The Utah Taxpayers Association released a study that association leaders say calls for charter school funding disparity to be addressed.

According to the association's annual analysis of public education spending in Utah, charter schools spent $1,312 less in ongoing funds per student in 2005 compared to non-charter public schools.

"Basically in the long run, charter school funding needs to be addressed because currently they are being funded at a lower amount than district schools," said Mike Jerman, vice president of the Utah Taxpayers Association.

The study, released Thursday, shows charter schools spent 21.8 percent less per student than traditional schools. But Jerman said comparing district schools to charter schools requires several adjustments.

The comparison excludes non-K-12 programs and food service since most charters do not have those services. The comparison also excludes the three-year federal start-up grants charters can get in their first years of operation since that money is not ongoing — that money totaled around $5.8 million in 2005.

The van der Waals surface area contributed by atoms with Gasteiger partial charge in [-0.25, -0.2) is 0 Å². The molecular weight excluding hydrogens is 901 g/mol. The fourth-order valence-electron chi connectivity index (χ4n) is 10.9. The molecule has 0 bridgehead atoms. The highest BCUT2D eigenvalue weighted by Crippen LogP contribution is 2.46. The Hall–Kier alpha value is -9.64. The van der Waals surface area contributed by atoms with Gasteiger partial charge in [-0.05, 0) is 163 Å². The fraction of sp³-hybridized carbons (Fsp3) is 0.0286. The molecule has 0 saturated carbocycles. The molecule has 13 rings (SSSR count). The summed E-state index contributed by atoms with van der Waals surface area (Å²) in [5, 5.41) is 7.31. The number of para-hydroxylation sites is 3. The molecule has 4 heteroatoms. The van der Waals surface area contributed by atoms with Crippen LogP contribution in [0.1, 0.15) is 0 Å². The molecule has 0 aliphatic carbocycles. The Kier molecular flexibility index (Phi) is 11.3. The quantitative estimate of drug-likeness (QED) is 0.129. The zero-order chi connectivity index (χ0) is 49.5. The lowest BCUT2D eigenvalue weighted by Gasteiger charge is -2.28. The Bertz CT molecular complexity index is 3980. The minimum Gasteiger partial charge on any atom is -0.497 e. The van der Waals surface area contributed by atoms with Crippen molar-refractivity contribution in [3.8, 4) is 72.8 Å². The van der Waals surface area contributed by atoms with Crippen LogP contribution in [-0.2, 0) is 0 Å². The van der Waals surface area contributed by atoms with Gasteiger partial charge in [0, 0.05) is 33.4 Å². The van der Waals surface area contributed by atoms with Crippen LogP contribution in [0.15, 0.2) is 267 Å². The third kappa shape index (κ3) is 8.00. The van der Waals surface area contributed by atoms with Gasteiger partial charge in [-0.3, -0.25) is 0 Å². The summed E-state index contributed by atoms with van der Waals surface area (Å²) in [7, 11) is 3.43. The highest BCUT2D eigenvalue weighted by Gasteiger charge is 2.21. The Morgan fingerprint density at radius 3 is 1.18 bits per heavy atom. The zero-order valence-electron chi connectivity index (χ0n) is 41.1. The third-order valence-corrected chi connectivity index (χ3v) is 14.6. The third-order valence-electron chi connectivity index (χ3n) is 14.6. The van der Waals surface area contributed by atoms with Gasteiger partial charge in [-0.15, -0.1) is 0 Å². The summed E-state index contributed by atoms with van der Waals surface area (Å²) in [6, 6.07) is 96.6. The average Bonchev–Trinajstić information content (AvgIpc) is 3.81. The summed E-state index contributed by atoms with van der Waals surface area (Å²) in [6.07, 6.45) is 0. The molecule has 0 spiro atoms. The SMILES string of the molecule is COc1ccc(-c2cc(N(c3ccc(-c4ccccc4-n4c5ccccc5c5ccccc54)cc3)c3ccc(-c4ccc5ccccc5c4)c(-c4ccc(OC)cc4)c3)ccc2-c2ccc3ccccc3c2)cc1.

"The structural imbalance is being masked by that one-time federal startup money that in the long run will eventually disappear," Jerman said.

Charter leaders say the big difference between charter schools and traditional schools lies in money for capital facilities.

Traditional district schools rely on local property taxes to cover the costs associated with buildings and maintaining schools.

Jerman said charters do not have property tax authority, so they rely on state funding to cover those expenses, while traditional schools typically use state funding for instruction and other operating costs.

He said the study is a response to proponents of school choice, who have been concerned whether or not charter schools are adequately funded or equitably funded.

"We are supporters of choice in education," Jerman said. "Hopefully next year or the year after vouchers will be a second viable choice, but right now charter schools are the primary alternative to district schools."

Last session the Legislature put a five-school cap on the number of charters that can be approved for the 2007-08 school year while they conduct a six-month study that will include researching the funding equity between charter schools and district schools.

Sen. Howard Stephenson, R-Draper and president of the Utah Taxpayers Association, said during the legislative session this spring lawmakers voted to change the charter funding formula to narrow the equity gap between charters and traditional schools to a difference of $400.

State researchers will be looking at what else needs to be done and how to go about it.